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# williamcotton/gist:127435

Created Jun 10, 2009
 require "matrix" #First, you construct an adjacency matrix. An adjacency matrix is just a matrix of what is linking to what. #[0, 1, 1, 1, 1, 0, 1] #[1, 0, 0, 0, 0, 0, 0] #[1, 1, 0, 0, 0, 0, 0] #[0, 1, 1, 0, 1, 0, 0] #[1, 0, 1, 1, 0, 1, 0] #[1, 0, 0, 0, 1, 0, 0] #[0, 0, 0, 0, 1, 0, 0] #This example is based on the wikipedia description, http://en.wikipedia.org/wiki/PageRank#Algorithm #So, for example, row 1 is what Page ID=1 is linking to, ie, pages 2, 3, 4, 5, and 7. #Let's call the matrix m1, m1 = Matrix[[ 0.0,1.0,1.0,1.0,1.0,0.0,1.0],[1.0,0.0,0.0,0.0,0.0,0.0,0.0],[1.0,1.0,0.0,0.0,0.0,0.0,0.0],[0.0,1.0,1.0,0.0,1.0,0.0,0.0],[1.0,0.0,1.0,1.0,0.0,1.0,0.0],[1.0,0.0,0.0,0.0,1.0,0.0,0.0],[0.0,0.0,0.0,0.0,1.0,0.0,0.0]] #I've got it in floating point so it'll end up in floating point... #Now, the first thing you need to do is compute the row-stochastic matrix, which is the same thing as getting each row to add up to 1. def row_stochastic(matrix) x = 0 row_total = [] while x < matrix.row_size y = 0 row_total << 0 while y < matrix.row_size row_total[x] += matrix.row(x)[y] y += 1 end x += 1 end a1 = matrix.to_a x = 0 while x < matrix.row_size y = 0 while y < matrix.row_size a1[x][y] = a1[x][y]/row_total[x] y += 1 end x += 1 end Matrix[*a1] end #You'd end up with a matrix like this: puts row_stochastic(m1) #[[0.0, 0.2, 0.2, 0.2, 0.2, 0.0, 0.2] #[1.0, 0.0, 0.0, 0.0, 0.0, 0.0, 0.0] #[0.5, 0.5, 0.0, 0.0, 0.0, 0.0, 0.0] #[0.0, 0.33, 0.33, 0.0, 0.33, 0.0, 0.0] #[0.25, 0.0, 0.25, 0.25 , 0.0, 0.25, 0.0] #[0.5, 0.0, 0.0, 0.0, 0.5, 0.0, 0.0] #[0.0, 0.0, 0.0, 0.0, 1.0, 0.0, 0.0]] #Now, you need to transpose it before you continue. row_stochastic(m1).transpose #Now, you've got to compute the principal eigenvector. I won't go in to the details of what that is, but here's the method, and #what it returns. def eigenvector(matrix) i = 0 a = [] while i < matrix.row_size a << [1] i += 1 end eigen_vector = Matrix[*a] i = 0 while i < 100 eigen_vector = matrix*eigen_vector eigen_vector = eigen_vector / eigen_vector.row(0)[0] i += 1 end eigen_vector end puts eigenvector(row_stochastic(m1).transpose) #[[1.0], [0.547368421052632], [0.463157894736842], [0.347368421052632], [0.589473684210526], [0.147368421052632], [0.2 ]] #Now, just normalize it, by having it all add up to 1. def normalize(matrix) i = 0 t = 0 while i < matrix.row_size t += matrix.column(0)[i] i += 1 end matrix = matrix/t end #Giving, in the end, puts normalize(eigenvector(row_stochastic(m1).transpose)) #[[0.303514376996805], [0.166134185303514], [0.140575079872204], [0.105431309904153], [0.178913738019169], [0.0447284345047923 ], #[0.060702875399361]]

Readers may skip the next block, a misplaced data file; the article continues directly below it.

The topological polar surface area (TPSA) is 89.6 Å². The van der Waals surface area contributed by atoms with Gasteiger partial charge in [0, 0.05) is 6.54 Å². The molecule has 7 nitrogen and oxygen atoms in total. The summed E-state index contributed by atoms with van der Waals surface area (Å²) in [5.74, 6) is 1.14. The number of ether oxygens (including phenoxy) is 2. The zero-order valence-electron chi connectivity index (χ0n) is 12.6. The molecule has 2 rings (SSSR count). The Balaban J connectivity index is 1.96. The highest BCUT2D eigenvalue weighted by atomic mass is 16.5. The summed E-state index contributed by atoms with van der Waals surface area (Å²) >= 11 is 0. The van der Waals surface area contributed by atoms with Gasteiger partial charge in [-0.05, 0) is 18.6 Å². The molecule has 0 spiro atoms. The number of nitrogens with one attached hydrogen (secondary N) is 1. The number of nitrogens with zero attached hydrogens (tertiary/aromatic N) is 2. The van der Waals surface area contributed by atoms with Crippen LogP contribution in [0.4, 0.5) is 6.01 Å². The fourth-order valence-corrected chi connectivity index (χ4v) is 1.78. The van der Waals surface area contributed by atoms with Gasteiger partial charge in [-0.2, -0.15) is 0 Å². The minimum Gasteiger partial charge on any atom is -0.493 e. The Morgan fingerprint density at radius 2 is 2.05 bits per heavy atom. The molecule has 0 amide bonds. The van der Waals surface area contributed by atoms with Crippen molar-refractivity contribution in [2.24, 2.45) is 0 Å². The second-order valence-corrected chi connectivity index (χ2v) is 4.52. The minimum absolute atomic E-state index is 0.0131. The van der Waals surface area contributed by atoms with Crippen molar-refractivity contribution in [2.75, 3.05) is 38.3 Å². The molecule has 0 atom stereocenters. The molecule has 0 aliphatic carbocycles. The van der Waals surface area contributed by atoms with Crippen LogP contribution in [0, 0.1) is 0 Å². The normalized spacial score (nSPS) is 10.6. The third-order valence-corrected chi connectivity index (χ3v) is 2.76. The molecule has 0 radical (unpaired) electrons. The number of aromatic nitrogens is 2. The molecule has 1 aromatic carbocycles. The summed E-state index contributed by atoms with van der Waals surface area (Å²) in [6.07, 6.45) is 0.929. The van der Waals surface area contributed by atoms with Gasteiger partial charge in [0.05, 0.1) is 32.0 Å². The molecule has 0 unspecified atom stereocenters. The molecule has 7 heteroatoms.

### bguest commented Jul 9, 2011

 I belive this method breaks down if you have disconnected graphs. The google white paper adds a damping factor to solve this problem.

### williamcotton commented Jul 9, 2011

 You're totally right! Here's an outline and working Javascript example: http://williamcotton.com/pagerank-explained-with-javascript

### cjheath commented May 19, 2015

 Line 64 computes the transposed matrix but discards it (it's not a mutating method). Did you mean to say this? ``````row_stochastic = row_stochastic(m1).transpose ``````

### cjheath commented May 19, 2015

 Your Javascript example (now posted at http://www.cs.duke.edu/csed/principles/pagerank/) is also wrong. Did you try running the row_stochastic method? Because it doesn't produce the result shown. There's also Javascript in that page which prevents you scrolling to the bottom (in Chrome) - I had to save it and fix your JS just to read the page.